Shaoguan looks to the future but cannot escape the past

Outside the main entrance to the Xuri electronic toy factory in Shaoguan, scene of the mass brawl in June between thousands Han and Uighur employees that left two dead, there is a large red banner proclaiming 手拉手共创平安 心连心构建和谐 (hand in hand bring about peace together, hearts beating as one realize harmony).

Peace has indeed returned to the factory that triggered the deadly riots in Xinjiang on 5 July, but, workers say, that is only because the Uighur employees have all been removed from the premises. Some have returned to Xinjiang, the others were transferred to another factory about 15 kilometers outside the city, in the middle of the countryside, and far from the Han workers.

The secondary factory is in a closely guarded compound in the Baitu Industrial Park, a collection of about a dozen small and medium-sized newly built factories clustered along Provincial Highway 253. The Uighur workers keep themselves to themselves and do not mix with the workers at the neighbouring factories, a store owner in Baitu said. Han workers at Xuri said it was best for all that the Uighurs moved elsewhere. “Most of them did not speak Chinese and did not really understand our culture,” one said.

Meanwhile, the Xuri factory, located in the western suburbs of Shaoguan, is hiring new workers at relatively attractive rates. The recruitment board outside the factory claims that the average wage at the factory is 1,400 yuan a month, in a city where the minimum wage currently stands at 580 yuan, although this figure almost certainly includes extensive overtime.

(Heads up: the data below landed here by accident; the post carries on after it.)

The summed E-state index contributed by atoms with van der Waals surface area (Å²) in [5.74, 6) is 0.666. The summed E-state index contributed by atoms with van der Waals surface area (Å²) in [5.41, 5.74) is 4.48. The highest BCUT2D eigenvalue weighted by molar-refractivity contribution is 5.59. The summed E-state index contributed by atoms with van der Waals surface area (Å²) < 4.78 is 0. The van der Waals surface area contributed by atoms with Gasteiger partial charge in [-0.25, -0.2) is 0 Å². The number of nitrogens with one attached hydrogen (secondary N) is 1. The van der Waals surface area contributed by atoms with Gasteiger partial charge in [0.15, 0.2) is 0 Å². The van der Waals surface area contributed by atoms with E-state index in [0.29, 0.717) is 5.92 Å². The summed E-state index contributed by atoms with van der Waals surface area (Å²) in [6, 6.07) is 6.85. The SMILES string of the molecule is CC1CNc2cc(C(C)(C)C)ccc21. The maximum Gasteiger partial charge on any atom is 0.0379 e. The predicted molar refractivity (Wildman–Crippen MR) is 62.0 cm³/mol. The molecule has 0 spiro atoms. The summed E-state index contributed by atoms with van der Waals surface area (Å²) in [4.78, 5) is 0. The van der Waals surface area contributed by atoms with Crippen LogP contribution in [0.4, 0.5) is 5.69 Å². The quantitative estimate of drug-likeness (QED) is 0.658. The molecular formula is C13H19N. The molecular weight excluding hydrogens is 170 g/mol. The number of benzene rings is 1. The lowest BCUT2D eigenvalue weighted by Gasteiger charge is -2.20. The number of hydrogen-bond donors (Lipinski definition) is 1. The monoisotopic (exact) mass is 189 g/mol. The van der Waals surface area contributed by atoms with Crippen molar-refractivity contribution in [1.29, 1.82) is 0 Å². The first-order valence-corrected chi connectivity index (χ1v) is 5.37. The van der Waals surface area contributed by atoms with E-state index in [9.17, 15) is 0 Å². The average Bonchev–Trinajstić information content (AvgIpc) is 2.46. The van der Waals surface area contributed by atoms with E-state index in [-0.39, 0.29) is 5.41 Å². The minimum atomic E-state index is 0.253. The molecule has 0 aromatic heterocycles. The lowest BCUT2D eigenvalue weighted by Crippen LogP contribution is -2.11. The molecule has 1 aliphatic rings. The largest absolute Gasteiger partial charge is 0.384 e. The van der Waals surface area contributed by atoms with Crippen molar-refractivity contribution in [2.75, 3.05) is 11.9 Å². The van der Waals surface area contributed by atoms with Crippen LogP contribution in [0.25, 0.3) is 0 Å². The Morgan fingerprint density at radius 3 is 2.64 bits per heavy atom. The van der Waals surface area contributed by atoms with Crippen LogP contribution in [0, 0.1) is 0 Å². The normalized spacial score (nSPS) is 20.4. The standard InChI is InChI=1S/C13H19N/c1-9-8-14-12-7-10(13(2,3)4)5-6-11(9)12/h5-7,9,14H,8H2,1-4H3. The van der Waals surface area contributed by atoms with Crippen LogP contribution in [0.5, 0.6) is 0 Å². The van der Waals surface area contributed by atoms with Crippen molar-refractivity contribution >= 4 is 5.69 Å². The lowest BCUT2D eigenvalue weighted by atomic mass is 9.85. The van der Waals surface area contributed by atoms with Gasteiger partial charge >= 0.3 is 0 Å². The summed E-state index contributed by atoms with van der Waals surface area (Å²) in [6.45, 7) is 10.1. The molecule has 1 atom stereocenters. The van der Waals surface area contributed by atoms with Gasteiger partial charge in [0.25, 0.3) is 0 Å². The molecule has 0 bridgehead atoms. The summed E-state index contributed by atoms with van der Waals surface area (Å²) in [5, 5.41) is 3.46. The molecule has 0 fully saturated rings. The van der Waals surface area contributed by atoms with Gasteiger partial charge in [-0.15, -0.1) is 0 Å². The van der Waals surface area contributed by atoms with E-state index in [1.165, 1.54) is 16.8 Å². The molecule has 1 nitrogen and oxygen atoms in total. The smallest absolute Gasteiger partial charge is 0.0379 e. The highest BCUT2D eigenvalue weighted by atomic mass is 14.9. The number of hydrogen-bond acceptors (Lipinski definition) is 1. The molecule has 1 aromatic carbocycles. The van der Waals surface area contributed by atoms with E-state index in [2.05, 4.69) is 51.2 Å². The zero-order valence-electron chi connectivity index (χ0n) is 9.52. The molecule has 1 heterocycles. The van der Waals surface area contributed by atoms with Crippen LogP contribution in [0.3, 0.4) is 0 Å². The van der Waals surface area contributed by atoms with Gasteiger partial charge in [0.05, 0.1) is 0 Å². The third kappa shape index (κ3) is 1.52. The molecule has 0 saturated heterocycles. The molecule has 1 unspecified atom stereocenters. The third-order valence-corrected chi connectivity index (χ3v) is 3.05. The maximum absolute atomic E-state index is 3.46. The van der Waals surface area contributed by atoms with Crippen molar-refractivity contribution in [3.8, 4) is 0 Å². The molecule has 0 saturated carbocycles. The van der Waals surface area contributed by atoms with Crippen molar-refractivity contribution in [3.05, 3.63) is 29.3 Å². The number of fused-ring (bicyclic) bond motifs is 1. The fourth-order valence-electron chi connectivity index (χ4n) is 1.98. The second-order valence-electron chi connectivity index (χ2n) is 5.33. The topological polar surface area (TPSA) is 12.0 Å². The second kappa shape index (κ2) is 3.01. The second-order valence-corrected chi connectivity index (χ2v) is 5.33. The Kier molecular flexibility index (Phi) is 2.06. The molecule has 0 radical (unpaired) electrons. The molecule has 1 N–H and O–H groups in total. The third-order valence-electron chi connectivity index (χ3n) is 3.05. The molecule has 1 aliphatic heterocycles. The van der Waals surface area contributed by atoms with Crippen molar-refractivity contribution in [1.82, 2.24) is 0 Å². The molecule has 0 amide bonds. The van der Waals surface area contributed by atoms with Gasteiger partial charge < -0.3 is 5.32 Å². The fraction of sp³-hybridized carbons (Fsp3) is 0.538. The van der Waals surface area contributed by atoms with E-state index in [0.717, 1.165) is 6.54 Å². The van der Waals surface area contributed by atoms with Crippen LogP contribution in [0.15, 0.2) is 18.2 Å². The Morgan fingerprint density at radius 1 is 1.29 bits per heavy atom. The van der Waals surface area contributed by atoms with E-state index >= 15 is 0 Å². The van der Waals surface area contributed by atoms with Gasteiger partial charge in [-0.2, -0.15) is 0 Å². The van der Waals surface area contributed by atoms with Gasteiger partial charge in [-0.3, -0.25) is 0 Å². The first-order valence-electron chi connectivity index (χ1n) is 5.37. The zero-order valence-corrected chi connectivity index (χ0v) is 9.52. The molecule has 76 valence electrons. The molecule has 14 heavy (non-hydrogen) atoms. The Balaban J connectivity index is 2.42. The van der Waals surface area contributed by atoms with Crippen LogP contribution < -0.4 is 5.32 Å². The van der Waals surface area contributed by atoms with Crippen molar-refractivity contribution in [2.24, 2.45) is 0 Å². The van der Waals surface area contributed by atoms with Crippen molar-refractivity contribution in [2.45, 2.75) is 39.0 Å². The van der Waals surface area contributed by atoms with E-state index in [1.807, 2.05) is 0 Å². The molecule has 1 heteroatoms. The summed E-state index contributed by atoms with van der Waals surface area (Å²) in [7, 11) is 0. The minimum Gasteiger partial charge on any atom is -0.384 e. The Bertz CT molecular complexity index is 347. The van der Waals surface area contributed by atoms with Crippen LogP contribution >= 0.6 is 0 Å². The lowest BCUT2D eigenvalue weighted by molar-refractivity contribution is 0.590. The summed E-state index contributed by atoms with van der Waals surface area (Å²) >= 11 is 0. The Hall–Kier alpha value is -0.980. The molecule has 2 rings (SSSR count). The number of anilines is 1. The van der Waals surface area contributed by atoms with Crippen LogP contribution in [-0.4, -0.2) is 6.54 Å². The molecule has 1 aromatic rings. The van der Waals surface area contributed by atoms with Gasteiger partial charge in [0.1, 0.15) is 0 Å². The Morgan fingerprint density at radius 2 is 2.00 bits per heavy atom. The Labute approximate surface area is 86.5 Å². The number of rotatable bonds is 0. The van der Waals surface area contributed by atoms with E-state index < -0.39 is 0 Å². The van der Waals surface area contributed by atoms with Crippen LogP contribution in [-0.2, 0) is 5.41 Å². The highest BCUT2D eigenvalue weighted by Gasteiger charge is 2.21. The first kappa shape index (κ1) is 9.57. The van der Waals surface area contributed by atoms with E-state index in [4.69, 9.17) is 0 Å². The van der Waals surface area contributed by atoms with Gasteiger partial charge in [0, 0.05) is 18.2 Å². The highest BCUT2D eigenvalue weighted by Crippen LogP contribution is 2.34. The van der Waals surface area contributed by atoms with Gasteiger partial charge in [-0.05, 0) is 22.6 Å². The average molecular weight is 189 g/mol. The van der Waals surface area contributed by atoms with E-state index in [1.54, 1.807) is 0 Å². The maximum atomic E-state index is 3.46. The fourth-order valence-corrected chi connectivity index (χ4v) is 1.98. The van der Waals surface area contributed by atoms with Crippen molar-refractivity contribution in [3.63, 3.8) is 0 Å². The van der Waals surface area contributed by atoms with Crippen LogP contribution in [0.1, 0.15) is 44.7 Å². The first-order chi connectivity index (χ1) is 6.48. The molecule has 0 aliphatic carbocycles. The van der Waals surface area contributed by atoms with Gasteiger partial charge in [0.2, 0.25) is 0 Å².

And Xuri is not the only factory in Shaoguan recruiting at present. The northern Guangdong city is marketing itself as the new manufacturing centre for businesses leaving the Pearl River Delta because of rising costs. The cost of land, utilities and labour are all reportedly cheaper in Shaoguan, and the municipality currently has six major economic development zones, all with newly built factories and modern facilities under construction. There are none of the old abandoned or half-built factories that littered Dongguan at the height of the global economic crisis early this year, and, what’s more, there is ample room for expansion.

Shaoguan has a relatively stable workforce with a higher percentage of local residents to migrant workers than in Shenzhen and Dongguan. Moreover, many of the migrant workers in Shaoguan are from rural Guangdong and the nearby provinces of Hunan and Jiangxi, rather than distant Sichuan and Henan. Wage levels are lower than in the Pearl River Delta but the cost of living seems to be affordable even for those on low incomes, with transport, housing and food prices all cheaper than in Guangzhou and Shenzhen.

Located at the confluence of two rivers, and on main Beijing to Guangzhou railway line, Shaoguan has for centuries been the transport hub of northern Guangdong, and its position will be further enhanced next year with the opening of the new high-speed rail link between Wuhan and Guangzhou, which will reduce the journey time to the provincial capital from over two hours at present to under one hour.